World's top chip maker aims to dominate foundry market
Samsung Electronics has chosen Taylor, Texas, as the site of its new $17 billion U.S. semiconductor plant. Samsung said it took tax benefits and other investment incentives into account in selecting the U.S. city. The decision will enable the world's largest memory chip maker to focus on its goal of emerging as the top foundry company ― which manufactures semiconductors for other companies ― by 2030.
The selection has several meanings. Above all, it provides an opportunity for Samsung's semiconductor division ― concentrated on memory chips ― to expand to the foundry business. Beginning with its new plant in Texas, Samsung plans to pour 171 trillion won ($144 billion) into the foundry business. The company aims to overtake Taiwan's TSMC, which dominates the global market with a 58 percent share, to emerge as the world's No. 1 semiconductor company worthy of its title.
The latest decision also signals the normalization of Samsung's management. The new U.S. plant is the first investment decision made by Samsung Electronics Vice Chairman Lee Jae-yong after returning to the boardroom. It suggests that large-scale investments and corporate takeovers that have stopped for a while may regain momentum.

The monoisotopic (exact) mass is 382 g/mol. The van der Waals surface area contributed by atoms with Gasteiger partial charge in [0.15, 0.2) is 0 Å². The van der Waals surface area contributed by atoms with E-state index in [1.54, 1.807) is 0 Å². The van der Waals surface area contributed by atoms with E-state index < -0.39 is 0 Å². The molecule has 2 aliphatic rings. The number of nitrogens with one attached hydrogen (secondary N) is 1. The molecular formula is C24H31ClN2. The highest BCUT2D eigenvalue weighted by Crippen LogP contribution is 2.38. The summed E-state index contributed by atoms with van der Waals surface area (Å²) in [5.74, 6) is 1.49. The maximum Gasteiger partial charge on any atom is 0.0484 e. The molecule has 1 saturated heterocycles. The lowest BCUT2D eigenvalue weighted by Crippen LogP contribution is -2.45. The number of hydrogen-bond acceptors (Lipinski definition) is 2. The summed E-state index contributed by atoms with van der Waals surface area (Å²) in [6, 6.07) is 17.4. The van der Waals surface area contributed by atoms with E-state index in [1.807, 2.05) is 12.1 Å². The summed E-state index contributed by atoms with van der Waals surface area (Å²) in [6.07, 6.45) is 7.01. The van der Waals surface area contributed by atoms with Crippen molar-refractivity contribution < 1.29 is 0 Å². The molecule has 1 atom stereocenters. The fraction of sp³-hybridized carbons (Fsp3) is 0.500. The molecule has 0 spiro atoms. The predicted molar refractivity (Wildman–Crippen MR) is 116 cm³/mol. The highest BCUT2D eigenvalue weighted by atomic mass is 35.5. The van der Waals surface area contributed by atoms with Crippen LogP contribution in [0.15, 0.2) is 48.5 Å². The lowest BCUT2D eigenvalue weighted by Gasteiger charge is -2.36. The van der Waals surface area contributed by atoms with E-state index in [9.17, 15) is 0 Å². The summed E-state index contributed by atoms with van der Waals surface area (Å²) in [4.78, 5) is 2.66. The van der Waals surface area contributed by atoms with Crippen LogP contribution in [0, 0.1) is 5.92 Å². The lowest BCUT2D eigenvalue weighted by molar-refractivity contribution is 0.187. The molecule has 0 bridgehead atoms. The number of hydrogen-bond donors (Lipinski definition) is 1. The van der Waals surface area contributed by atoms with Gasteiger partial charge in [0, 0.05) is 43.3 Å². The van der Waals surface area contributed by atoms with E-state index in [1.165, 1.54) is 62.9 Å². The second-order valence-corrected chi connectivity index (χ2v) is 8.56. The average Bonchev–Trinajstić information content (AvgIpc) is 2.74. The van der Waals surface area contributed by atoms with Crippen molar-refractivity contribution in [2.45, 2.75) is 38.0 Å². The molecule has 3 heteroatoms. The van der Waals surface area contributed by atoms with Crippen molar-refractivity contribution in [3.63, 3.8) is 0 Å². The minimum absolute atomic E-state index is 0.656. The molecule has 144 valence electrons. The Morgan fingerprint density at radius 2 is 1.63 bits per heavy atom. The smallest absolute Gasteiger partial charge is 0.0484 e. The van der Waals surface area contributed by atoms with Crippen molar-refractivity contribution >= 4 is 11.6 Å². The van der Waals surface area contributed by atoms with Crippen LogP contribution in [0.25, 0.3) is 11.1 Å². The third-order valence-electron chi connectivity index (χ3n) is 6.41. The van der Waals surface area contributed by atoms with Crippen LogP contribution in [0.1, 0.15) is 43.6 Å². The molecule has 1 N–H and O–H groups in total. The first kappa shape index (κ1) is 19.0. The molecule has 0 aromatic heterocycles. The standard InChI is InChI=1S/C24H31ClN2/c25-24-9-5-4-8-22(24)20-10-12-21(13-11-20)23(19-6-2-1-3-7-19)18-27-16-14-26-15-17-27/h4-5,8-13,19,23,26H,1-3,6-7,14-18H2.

Lee showed aggressive moves during his U.S. visit. He had a series of meetings with President Joe Biden's close aides and congressional bigwigs for talks on solving the global supply chains bottleneck and met with Google's CEO to talk about next-generation businesses. The de facto leader of Korea's largest conglomerate seemed determined to put the group's global business suspended during his absence back on track. For Samsung to hit its goal, it must overwhelm competitors in production capacity while securing more global partners. To catch up with TSMC running far ahead, Samsung also needs to clinch massive M&A deals.
"We cannot go through this enormous transition period by just chasing frontrunners or widening the gap with followers," Lee said while meeting with Samsung researchers in the U.S. He noted the transition will be "difficult and painful," in order to build a new future for the company by "making the impossible possible and pioneering the future." So, the new Samsung is back on the starting blocks for its next race. We hope it goes smoothly.